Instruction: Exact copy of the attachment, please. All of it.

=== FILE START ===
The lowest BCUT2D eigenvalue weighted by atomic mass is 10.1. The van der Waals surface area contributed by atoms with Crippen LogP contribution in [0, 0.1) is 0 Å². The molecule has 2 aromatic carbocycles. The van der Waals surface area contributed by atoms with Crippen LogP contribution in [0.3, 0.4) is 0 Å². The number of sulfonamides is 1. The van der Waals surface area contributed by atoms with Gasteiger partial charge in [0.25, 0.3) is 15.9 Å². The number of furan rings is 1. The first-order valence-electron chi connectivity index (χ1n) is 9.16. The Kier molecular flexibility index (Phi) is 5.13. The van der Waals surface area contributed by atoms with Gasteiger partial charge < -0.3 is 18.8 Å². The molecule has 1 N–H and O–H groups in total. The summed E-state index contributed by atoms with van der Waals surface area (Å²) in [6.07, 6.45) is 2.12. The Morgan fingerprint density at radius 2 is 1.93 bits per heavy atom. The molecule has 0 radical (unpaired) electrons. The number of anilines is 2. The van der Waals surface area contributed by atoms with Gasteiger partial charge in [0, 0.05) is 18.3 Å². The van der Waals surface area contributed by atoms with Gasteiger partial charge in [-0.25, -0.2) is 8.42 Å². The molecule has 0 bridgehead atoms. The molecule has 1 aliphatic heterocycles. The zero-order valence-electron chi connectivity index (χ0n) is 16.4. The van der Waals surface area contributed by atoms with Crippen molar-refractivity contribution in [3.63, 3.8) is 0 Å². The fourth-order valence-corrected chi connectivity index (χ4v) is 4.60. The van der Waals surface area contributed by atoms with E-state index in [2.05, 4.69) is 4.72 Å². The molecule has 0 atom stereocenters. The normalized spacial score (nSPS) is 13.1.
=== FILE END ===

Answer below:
The lowest BCUT2D eigenvalue weighted by atomic mass is 10.1. The van der Waals surface area contributed by atoms with Crippen LogP contribution in [0, 0.1) is 0 Å². The molecule has 2 aromatic carbocycles. The van der Waals surface area contributed by atoms with Crippen LogP contribution in [0.3, 0.4) is 0 Å². The number of sulfonamides is 1. The van der Waals surface area contributed by atoms with Gasteiger partial charge in [0.25, 0.3) is 15.9 Å². The number of furan rings is 1. The first-order valence-electron chi connectivity index (χ1n) is 9.16. The Kier molecular flexibility index (Phi) is 5.13. The van der Waals surface area contributed by atoms with Gasteiger partial charge < -0.3 is 18.8 Å². The molecule has 1 N–H and O–H groups in total. The summed E-state index contributed by atoms with van der Waals surface area (Å²) in [6.07, 6.45) is 2.12. The Morgan fingerprint density at radius 2 is 1.93 bits per heavy atom. The molecule has 0 radical (unpaired) electrons. The number of anilines is 2. The van der Waals surface area contributed by atoms with Gasteiger partial charge in [0, 0.05) is 18.3 Å². The van der Waals surface area contributed by atoms with Gasteiger partial charge in [-0.25, -0.2) is 8.42 Å². The molecule has 0 bridgehead atoms. The molecule has 1 aliphatic heterocycles. The zero-order valence-electron chi connectivity index (χ0n) is 16.4. The van der Waals surface area contributed by atoms with Crippen molar-refractivity contribution in [3.63, 3.8) is 0 Å². The fourth-order valence-corrected chi connectivity index (χ4v) is 4.60. The van der Waals surface area contributed by atoms with E-state index in [2.05, 4.69) is 4.72 Å². The molecule has 0 atom stereocenters. The normalized spacial score (nSPS) is 13.1.